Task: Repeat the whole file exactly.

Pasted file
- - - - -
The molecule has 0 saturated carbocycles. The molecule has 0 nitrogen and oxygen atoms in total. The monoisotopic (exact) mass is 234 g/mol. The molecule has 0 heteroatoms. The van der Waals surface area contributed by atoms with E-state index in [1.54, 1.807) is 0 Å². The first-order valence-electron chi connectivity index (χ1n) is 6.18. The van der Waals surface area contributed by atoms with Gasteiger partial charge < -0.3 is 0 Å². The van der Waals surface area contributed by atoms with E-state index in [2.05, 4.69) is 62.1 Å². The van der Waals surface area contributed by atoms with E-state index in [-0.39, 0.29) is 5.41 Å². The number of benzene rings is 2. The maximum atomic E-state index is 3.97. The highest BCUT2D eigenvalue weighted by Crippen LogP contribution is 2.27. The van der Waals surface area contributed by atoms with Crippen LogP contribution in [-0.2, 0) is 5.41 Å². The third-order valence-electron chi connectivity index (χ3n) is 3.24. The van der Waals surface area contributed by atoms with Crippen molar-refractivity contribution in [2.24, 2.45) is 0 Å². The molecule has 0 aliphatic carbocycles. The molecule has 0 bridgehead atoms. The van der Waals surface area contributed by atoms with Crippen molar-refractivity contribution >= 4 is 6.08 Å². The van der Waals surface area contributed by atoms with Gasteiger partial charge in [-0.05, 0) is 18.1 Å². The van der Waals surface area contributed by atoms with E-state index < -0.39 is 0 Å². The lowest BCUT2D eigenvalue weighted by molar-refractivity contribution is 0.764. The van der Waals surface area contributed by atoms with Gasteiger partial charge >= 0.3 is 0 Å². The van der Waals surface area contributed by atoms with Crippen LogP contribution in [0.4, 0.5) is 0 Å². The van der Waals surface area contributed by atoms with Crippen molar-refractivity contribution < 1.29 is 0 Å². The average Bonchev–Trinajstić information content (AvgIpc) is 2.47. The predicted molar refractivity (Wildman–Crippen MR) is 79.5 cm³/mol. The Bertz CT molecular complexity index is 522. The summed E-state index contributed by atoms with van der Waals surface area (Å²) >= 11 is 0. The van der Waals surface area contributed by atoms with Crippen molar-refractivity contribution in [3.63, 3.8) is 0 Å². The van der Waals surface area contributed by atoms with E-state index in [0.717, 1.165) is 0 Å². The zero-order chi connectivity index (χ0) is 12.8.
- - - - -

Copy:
The molecule has 0 saturated carbocycles. The molecule has 0 nitrogen and oxygen atoms in total. The monoisotopic (exact) mass is 234 g/mol. The molecule has 0 heteroatoms. The van der Waals surface area contributed by atoms with E-state index in [1.54, 1.807) is 0 Å². The first-order valence-electron chi connectivity index (χ1n) is 6.18. The van der Waals surface area contributed by atoms with Gasteiger partial charge < -0.3 is 0 Å². The van der Waals surface area contributed by atoms with E-state index in [2.05, 4.69) is 62.1 Å². The van der Waals surface area contributed by atoms with E-state index in [-0.39, 0.29) is 5.41 Å². The number of benzene rings is 2. The maximum atomic E-state index is 3.97. The highest BCUT2D eigenvalue weighted by Crippen LogP contribution is 2.27. The van der Waals surface area contributed by atoms with Crippen LogP contribution in [-0.2, 0) is 5.41 Å². The third-order valence-electron chi connectivity index (χ3n) is 3.24. The van der Waals surface area contributed by atoms with Crippen molar-refractivity contribution in [2.24, 2.45) is 0 Å². The molecule has 0 aliphatic carbocycles. The molecule has 0 bridgehead atoms. The van der Waals surface area contributed by atoms with Crippen molar-refractivity contribution >= 4 is 6.08 Å². The van der Waals surface area contributed by atoms with Gasteiger partial charge in [-0.05, 0) is 18.1 Å². The van der Waals surface area contributed by atoms with E-state index < -0.39 is 0 Å². The lowest BCUT2D eigenvalue weighted by molar-refractivity contribution is 0.764. The van der Waals surface area contributed by atoms with Gasteiger partial charge >= 0.3 is 0 Å². The van der Waals surface area contributed by atoms with Crippen LogP contribution in [0.4, 0.5) is 0 Å². The van der Waals surface area contributed by atoms with Crippen molar-refractivity contribution < 1.29 is 0 Å². The average Bonchev–Trinajstić information content (AvgIpc) is 2.47. The predicted molar refractivity (Wildman–Crippen MR) is 79.5 cm³/mol. The Bertz CT molecular complexity index is 522. The summed E-state index contributed by atoms with van der Waals surface area (Å²) >= 11 is 0. The van der Waals surface area contributed by atoms with Crippen molar-refractivity contribution in [3.63, 3.8) is 0 Å². The van der Waals surface area contributed by atoms with E-state index in [0.717, 1.165) is 0 Å². The zero-order chi connectivity index (χ0) is 12.8.